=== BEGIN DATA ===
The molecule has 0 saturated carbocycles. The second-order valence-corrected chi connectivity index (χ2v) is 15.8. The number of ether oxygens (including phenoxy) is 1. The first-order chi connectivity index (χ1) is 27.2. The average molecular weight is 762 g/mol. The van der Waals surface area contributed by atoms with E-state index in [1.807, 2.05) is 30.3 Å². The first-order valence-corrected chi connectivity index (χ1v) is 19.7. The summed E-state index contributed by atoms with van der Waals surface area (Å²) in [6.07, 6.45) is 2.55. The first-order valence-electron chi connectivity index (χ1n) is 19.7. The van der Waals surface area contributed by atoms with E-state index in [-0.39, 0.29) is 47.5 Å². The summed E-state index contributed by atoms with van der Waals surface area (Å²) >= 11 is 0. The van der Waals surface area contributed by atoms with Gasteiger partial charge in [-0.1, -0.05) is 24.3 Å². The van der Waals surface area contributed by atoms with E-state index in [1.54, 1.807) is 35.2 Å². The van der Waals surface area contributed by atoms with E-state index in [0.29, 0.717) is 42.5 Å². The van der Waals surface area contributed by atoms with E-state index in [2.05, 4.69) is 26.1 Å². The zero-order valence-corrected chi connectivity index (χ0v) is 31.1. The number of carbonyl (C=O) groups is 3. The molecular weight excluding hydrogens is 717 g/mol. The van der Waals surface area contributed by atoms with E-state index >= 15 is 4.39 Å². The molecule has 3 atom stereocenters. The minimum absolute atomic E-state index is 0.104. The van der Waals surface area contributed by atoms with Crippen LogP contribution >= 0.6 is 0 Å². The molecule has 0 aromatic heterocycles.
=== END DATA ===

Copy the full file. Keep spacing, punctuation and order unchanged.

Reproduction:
The molecule has 0 saturated carbocycles. The second-order valence-corrected chi connectivity index (χ2v) is 15.8. The number of ether oxygens (including phenoxy) is 1. The first-order chi connectivity index (χ1) is 27.2. The average molecular weight is 762 g/mol. The van der Waals surface area contributed by atoms with E-state index in [1.807, 2.05) is 30.3 Å². The first-order valence-corrected chi connectivity index (χ1v) is 19.7. The summed E-state index contributed by atoms with van der Waals surface area (Å²) in [6.07, 6.45) is 2.55. The first-order valence-electron chi connectivity index (χ1n) is 19.7. The van der Waals surface area contributed by atoms with E-state index in [-0.39, 0.29) is 47.5 Å². The summed E-state index contributed by atoms with van der Waals surface area (Å²) >= 11 is 0. The van der Waals surface area contributed by atoms with Gasteiger partial charge in [-0.1, -0.05) is 24.3 Å². The van der Waals surface area contributed by atoms with E-state index in [1.54, 1.807) is 35.2 Å². The van der Waals surface area contributed by atoms with E-state index in [0.29, 0.717) is 42.5 Å². The van der Waals surface area contributed by atoms with E-state index in [2.05, 4.69) is 26.1 Å². The zero-order valence-corrected chi connectivity index (χ0v) is 31.1. The number of carbonyl (C=O) groups is 3. The molecular weight excluding hydrogens is 717 g/mol. The van der Waals surface area contributed by atoms with E-state index >= 15 is 4.39 Å². The molecule has 3 atom stereocenters. The minimum absolute atomic E-state index is 0.104. The van der Waals surface area contributed by atoms with Crippen LogP contribution >= 0.6 is 0 Å². The molecule has 0 aromatic heterocycles.